Writer finds some Tolkien points

Oxford Mail: Bob Blackham Bob Blackham

Bob Blackham can't quite believe his luck.

The 60-year-old Brummie, a former power station engineer, started his writing career quite late in life but has stolen a march on Oxford's scholarly dons by compiling a guide to the Oxford connections of JRR Tolkien, the author of The Hobbit and The Lord of the Rings.

Mr Blackham is certainly not the first person to write about the famous fantasy writer — Humphrey Carpenter penned the authorised biography back in the 1970s — but he does appear to be the first to have written a tailor-made Oxford guide for Bilbo Baggins fanatics.

Mr Blackham's The Roots of Tolkien's Middle Earth was published in 2006, and now the History Press has published Tolkien's Oxford in a similar slim, pocket-sized format.

It is packed with black and white pictures that shed light on Tolkien's journey through Oxford, and the photos are accompanied with a simple text that concentrates on the places Tolkien visited, not his fantasy stories.

"There are lots of wordy books about Tolkien and I wanted to compile a picture book because I thought it would be much more evocative to see the places that Tolkien lived and worked in," the father-of-two told The Guide.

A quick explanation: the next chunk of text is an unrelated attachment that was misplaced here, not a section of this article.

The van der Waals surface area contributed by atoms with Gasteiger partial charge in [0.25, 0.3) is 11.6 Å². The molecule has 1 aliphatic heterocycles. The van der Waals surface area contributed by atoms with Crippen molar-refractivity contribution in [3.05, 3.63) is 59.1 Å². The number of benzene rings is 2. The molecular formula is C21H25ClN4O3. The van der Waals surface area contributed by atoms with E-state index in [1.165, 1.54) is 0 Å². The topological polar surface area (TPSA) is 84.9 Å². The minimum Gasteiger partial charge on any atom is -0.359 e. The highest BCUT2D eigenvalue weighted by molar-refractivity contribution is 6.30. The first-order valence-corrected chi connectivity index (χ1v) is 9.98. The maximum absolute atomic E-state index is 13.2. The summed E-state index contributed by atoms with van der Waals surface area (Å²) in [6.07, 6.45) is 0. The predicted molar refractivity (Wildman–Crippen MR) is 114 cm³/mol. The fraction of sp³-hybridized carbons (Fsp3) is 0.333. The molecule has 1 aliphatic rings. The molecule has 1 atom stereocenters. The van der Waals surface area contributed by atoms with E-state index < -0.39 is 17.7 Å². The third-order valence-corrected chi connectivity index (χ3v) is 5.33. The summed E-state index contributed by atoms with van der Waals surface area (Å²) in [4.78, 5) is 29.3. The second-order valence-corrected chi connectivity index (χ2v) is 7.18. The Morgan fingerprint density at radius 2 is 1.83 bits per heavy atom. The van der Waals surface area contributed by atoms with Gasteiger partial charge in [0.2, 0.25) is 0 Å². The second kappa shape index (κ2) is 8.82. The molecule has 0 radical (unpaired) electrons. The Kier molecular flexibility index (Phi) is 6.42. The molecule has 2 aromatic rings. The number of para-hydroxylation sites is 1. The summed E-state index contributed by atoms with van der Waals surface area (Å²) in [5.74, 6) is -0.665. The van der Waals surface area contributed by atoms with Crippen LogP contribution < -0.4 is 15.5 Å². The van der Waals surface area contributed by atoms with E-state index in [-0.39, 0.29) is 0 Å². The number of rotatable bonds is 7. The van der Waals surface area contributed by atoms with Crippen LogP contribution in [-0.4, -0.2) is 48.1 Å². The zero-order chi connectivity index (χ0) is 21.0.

"I was born in the River Cole valley in Birmingham and played in many of the same places that Tolkien played in as a child, and that's what led to me researching my first book.

"When I mentioned the idea for the second book, the History Press was very keen and the publishers were surprised that a Tolkien guide for Oxford hadn't already been produced.

"To research the book, I walked the streets to make sure all the names and locations were correct, because a lot of streets in Oxford were renamed in the 1930s.

"The college porters were extremely helpful although quite a few of them seemed very keen to talk about Inspector Morse."

Mr Blackham, who is a member of the Tolkien Society, used a modern research tool to source some of the images for the book — the internet auction site eBay.

"Lots of the photos in the book are taken from postcards I bought on eBay," he explains.

"You can bid for job lots of postcards of places like Oxford, and sometimes I would get 46 for a tenner, or I would end up paying £5 for one card.

"Gradually, I got hold of all the images I wanted. I'm not sure if Tolkien would have been a great fan of eBay — he wasn't too keen on gadgets."

Tolkien's Oxford is packed with interesting maps and a good mix of black and white and colour photos, and charts Tolkien's links with various Oxford colleges, including Exeter, Pembroke, Merton and Lady Margaret Hall.

"I'd like to think that the guide will be enjoyed by people out on the streets of Oxford or back home in their armchairs," says Mr Blackham, "and I really hope it encourages people to visit Oxford."

Tolkien's Oxford by Robert Blackham is published by the History Press, price £12.99.

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